Core Data Considerations.


If, as I have suggested, we set the size of our basic land units (BLUs) at about 1 sq. km., we will require about 8 million records. The actual size of Australia is about 7,700,000 sq. km. (including Tasmania) according to the SBS World Guide. The additional records allow for the fact that some of the BLUs will extend over the sea and the amount of land area covered will be somewhat less than the sum of the BLUs.

For the child records, we could guess at about 20 structures of interest in each BLU, with each structure being defined by 4 chains and each chain containing 5 data points (i.e. 20 data points per structure).  This would require 160 million Structure records, 640 million Chain records and about 3.2 billion Data Point records. The bulkiest data items are the GPS co-ordinates.  These will be discussed in more detail later, but one would imagine that about 128 characters each would suffice for a first estimate. The BLU table would require 4 sets of GPS co-ordinates, or 0.5 Kbyte in total. Allowing another 0.5 Kbyte (512 characters) for descriptive data, each BLU record will be 1 Kbyte, giving a table size of 8 Gbytes.  The Structure records only contain pointers to data points, but there could be more elaborate descriptive data. If we allow 0.5 Kbytes per record, say, the size of the Structures table would approximate to 80 Gbytes. The same arguments apply to the Chain and Data Point tables, so allowing 0.5 kbytes per record in each, the storage requirements would be respectively 320 Gbytes and 1.6 TBytes respectively.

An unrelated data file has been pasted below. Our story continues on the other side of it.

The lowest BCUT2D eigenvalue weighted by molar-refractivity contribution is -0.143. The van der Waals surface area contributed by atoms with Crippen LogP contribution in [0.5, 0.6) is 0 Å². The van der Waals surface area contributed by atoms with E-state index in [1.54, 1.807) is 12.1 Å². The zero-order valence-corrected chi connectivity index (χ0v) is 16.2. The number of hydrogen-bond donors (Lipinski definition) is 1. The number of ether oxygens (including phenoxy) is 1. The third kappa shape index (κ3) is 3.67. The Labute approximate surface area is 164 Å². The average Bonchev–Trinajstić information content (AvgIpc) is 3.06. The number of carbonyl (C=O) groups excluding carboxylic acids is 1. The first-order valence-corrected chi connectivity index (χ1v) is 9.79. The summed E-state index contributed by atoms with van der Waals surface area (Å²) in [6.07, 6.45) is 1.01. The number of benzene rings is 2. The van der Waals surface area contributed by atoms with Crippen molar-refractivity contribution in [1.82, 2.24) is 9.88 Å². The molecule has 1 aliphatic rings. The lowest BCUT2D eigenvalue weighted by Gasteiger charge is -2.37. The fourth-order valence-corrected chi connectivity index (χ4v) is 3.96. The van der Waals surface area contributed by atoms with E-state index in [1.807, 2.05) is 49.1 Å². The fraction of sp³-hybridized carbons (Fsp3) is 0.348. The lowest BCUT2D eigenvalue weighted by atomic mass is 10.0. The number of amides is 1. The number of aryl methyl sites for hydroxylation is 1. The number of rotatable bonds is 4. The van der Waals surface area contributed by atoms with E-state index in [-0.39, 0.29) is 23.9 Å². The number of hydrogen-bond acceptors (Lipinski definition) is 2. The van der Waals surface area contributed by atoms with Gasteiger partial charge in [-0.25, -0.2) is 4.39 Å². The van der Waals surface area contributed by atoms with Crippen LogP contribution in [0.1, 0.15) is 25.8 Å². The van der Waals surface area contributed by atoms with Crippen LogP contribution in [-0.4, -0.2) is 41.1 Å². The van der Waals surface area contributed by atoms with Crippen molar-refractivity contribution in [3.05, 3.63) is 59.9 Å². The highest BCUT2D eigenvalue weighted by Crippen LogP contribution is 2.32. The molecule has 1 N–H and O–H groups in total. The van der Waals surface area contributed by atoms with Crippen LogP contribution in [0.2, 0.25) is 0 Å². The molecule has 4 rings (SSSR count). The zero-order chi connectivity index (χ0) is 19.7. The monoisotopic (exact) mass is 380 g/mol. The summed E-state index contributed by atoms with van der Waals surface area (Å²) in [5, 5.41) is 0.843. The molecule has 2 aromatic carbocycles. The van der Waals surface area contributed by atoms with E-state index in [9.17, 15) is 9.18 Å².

Indexing needs are very hard to evaluate and often add up to several times the amount of data actually stored, but when one notes that many household PCs have internal disk capacities of the order of 1 Tbyte (i.e. 1,000 Gbytes), to which can be added multiple external disks of 1 Tbyte each, it can be seen that the core database is of very modest proportions in the context of the work to be done.  This is actually quite important, because when searches are conducted for project materials stored in a multiplicity of other databases and all the links are managed through the core database, its’ compactness and efficiency  will have a significant impact on the analytical work in hand.

In the post on database design, some other tables were mentioned, listing the users and projects which were utilizing our database. It is suggested for reasons of security and confidentiality, this information should be stored in a separate database, linked to the core database through the various RID keys.


There are a number of GPS formats in use. Two of them use variants of the usual degree/minute/second co-ordinate system. A third, the Universal Transverse Mercator format, uses the grid lines drawn on maps. Being dependent upon external data, it is not appropriate for the current proposal. The two degree/minute/second formats vary only in that the first uses three separate numbers for each co-ordinate, while the second uses only two. These are degrees and minutes, with the seconds being incorporated as a decimal fraction in the minute value.